From the outset, Israel tried to wage the war largely from the air, instead of sending a large ground force into Lebanon quickly. The bombardment created scenes of devastation in Lebanon. Israeli army officers insist that the operation brought serious damage to Hezbollah's infrastructure, supplies and manpower. But the bombing did not stop the rain of rockets fired by Hezbollah fighters.

Israeli forces also were surprised by the effectiveness of Hezbollah and its missile armaments, which hit an Israeli ship, may have downed a helicopter, and penetrated about 20 of Israel's most modern tanks.

Public criticism was intense after Israel broadened the ground war inside Lebanon in the last two days before the cease-fire. More than 30 Israeli soldiers were killed during the fighting that weekend to seize ground that the army then abandoned Monday morning when the cease-fire took effect.

The senior Israeli officer, who helped plan the last-minute push, said the ground operation was valuable. The officer, speaking on grounds that he not be identified by name, said that the outlines of the cease-fire were not known when the order to go ahead was given and that the battles helped shape the final agreement.

But the coming cease-fire was clear to those in the field. "We were called up to go in, and on that night I told my friends, tonight and tomorrow people will die for nothing," said Drori, the reserve sergeant. "The cease-fire agreement was there, and everybody knew what was to be achieved, and people will die.

"It seemed the IDF was trying to drop every single bomb in its arsenal. You could hear the blasts and bombs whistling around you. Then at 7:55 Monday morning, it all went still. Those last 30 casualties were in vain."

Drori's squad escorted combat bulldozers. Then the bulldozers left to be refueled and did not come back. "Nobody told us about it. We finally called the army engineering commander, and he told us to come back because the bulldozers are parked. He said we did a great job. In fact, we didn't do anything."

Gerald Steinberg, who heads the conflict management program at Bar-Ilan University in suburban Tel Aviv, said: "The screw-ups could have been avoided. The hesitations and lack of leadership -- go in, don't go in, go there, go here. We all knew almost daily of troops being told to go in, then being called back. Had the war gone well, that would have been forgotten. But it didn't.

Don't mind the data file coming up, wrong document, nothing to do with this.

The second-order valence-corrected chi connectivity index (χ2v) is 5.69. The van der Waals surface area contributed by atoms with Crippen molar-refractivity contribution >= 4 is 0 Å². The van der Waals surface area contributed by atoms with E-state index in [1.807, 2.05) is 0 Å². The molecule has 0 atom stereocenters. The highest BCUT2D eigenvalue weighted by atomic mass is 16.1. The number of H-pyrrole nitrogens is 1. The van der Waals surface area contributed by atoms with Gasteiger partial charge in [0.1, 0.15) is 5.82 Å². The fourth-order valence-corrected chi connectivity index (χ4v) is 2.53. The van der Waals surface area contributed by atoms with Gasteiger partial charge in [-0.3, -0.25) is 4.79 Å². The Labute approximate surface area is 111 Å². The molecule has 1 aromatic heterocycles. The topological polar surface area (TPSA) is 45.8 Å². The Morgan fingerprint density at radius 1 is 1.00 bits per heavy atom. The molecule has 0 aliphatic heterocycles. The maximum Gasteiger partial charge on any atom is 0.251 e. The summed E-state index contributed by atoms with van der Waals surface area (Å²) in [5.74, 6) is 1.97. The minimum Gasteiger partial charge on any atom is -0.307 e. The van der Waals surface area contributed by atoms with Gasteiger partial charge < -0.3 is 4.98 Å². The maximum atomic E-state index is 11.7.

"Then in the last couple days, a mad rush when we all knew there was going to be a cease-fire. We lost 33 soldiers, and so many crippled and badly wounded. Wasn't there a better way to do it?"

Many Israelis see a more ominous consequence of Israel's missteps. The failure of Israel to silence Hezbollah, followed by the claims of triumph from the militia, Syria and Iran may leave the perception of weakness, they feel.

"The only lesson Israel's enemies can possibly have been learning is that after decades of defeat and frustration, they have found the means to effect the demise of the Jewish state. They need only acquire greater rocket and missile capabilities," the editor of the Jerusalem Post, David Horovitz, wrote Friday. "It was brought about by a level of arrogance and complacency probably unparalleled since the" victory in the 1967 war led to Israel being caught unprepared for a surprise attack in 1973, he said.

Writing in the Haaretz newspaper this week, columnist Reuven Pedatzur agreed. "The IDF's failure is eroding our national security's most important asset -- the belligerent image of this country, led by a vast, strong and advanced army capable of dealing our enemies a decisive blow if they even try to bother us," he wrote.

"In Damascus, Gaza, Tehran and Cairo, too, people are looking with amazement at the IDF that could not bring a tiny guerrilla organization to its knees for more than a month," he said. "What happened to this mighty army?"

Knesset member Steinitz said Israel had long relied on a doctrine that when attacked, it had to counterattack deep into enemy territory "and defeat the enemy almost at any cost. Now, in the last decade or so, we developed a culture of strategic war that is less costly to human life. Instead of looking for a knockout, we are looking to gain points. I think it's a mistake."

Others contend that any potential opponent looking at the devastation wreaked by Israel on Lebanon will not see that as evidence of weakness.

"The destruction in Beirut and southern Lebanon do create anger, but they also create deterrence," Steinberg said. "Israelis are coping with this. It's not a sense of denial. It would be a mistake if Hezbollah or others look at Israel as a weakened society. Israeli society is very determined to see this through, and prepared to fight another war."

Zipper reported from Tel Aviv. Special correspondent Samuel Sockol in Jerusalem contributed to this report.